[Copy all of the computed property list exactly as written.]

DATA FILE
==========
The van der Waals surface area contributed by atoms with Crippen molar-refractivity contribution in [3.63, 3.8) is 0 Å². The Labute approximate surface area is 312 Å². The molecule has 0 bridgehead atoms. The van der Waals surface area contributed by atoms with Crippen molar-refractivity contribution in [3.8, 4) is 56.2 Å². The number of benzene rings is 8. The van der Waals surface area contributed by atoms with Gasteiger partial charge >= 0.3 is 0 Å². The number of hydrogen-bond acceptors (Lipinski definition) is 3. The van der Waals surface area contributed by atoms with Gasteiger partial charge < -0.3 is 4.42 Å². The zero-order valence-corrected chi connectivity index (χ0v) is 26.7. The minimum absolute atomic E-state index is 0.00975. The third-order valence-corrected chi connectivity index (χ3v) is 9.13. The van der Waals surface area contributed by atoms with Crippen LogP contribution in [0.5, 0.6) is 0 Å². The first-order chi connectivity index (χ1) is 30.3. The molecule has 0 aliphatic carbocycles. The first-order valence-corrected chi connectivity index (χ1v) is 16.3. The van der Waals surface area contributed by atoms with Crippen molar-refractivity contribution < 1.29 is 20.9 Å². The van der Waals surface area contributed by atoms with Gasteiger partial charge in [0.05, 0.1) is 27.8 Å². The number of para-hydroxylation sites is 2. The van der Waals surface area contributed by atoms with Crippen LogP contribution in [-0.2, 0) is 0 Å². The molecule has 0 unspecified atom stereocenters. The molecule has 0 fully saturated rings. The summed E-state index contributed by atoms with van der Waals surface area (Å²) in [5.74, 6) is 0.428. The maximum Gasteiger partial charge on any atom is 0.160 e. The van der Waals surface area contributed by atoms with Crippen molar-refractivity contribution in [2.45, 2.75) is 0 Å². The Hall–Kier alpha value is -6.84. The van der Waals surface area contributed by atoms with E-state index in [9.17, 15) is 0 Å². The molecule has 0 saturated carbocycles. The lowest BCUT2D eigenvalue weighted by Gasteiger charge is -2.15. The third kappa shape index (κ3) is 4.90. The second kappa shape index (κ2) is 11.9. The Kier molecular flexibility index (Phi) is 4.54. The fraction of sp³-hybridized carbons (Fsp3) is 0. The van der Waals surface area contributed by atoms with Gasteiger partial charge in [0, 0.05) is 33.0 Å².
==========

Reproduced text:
The van der Waals surface area contributed by atoms with Crippen molar-refractivity contribution in [3.63, 3.8) is 0 Å². The Labute approximate surface area is 312 Å². The molecule has 0 bridgehead atoms. The van der Waals surface area contributed by atoms with Crippen molar-refractivity contribution in [3.8, 4) is 56.2 Å². The number of benzene rings is 8. The van der Waals surface area contributed by atoms with Gasteiger partial charge >= 0.3 is 0 Å². The number of hydrogen-bond acceptors (Lipinski definition) is 3. The van der Waals surface area contributed by atoms with Gasteiger partial charge < -0.3 is 4.42 Å². The zero-order valence-corrected chi connectivity index (χ0v) is 26.7. The minimum absolute atomic E-state index is 0.00975. The third-order valence-corrected chi connectivity index (χ3v) is 9.13. The van der Waals surface area contributed by atoms with Crippen LogP contribution in [0.5, 0.6) is 0 Å². The first-order chi connectivity index (χ1) is 30.3. The molecule has 0 aliphatic carbocycles. The first-order valence-corrected chi connectivity index (χ1v) is 16.3. The van der Waals surface area contributed by atoms with Crippen molar-refractivity contribution < 1.29 is 20.9 Å². The van der Waals surface area contributed by atoms with Gasteiger partial charge in [0.05, 0.1) is 27.8 Å². The number of para-hydroxylation sites is 2. The van der Waals surface area contributed by atoms with Crippen LogP contribution in [-0.2, 0) is 0 Å². The molecule has 0 unspecified atom stereocenters. The molecule has 0 fully saturated rings. The summed E-state index contributed by atoms with van der Waals surface area (Å²) in [5.74, 6) is 0.428. The maximum Gasteiger partial charge on any atom is 0.160 e. The van der Waals surface area contributed by atoms with Crippen molar-refractivity contribution in [2.45, 2.75) is 0 Å². The Hall–Kier alpha value is -6.84. The van der Waals surface area contributed by atoms with E-state index in [9.17, 15) is 0 Å². The molecule has 0 saturated carbocycles. The lowest BCUT2D eigenvalue weighted by Gasteiger charge is -2.15. The third kappa shape index (κ3) is 4.90. The second kappa shape index (κ2) is 11.9. The Kier molecular flexibility index (Phi) is 4.54. The fraction of sp³-hybridized carbons (Fsp3) is 0. The van der Waals surface area contributed by atoms with Gasteiger partial charge in [0, 0.05) is 33.0 Å².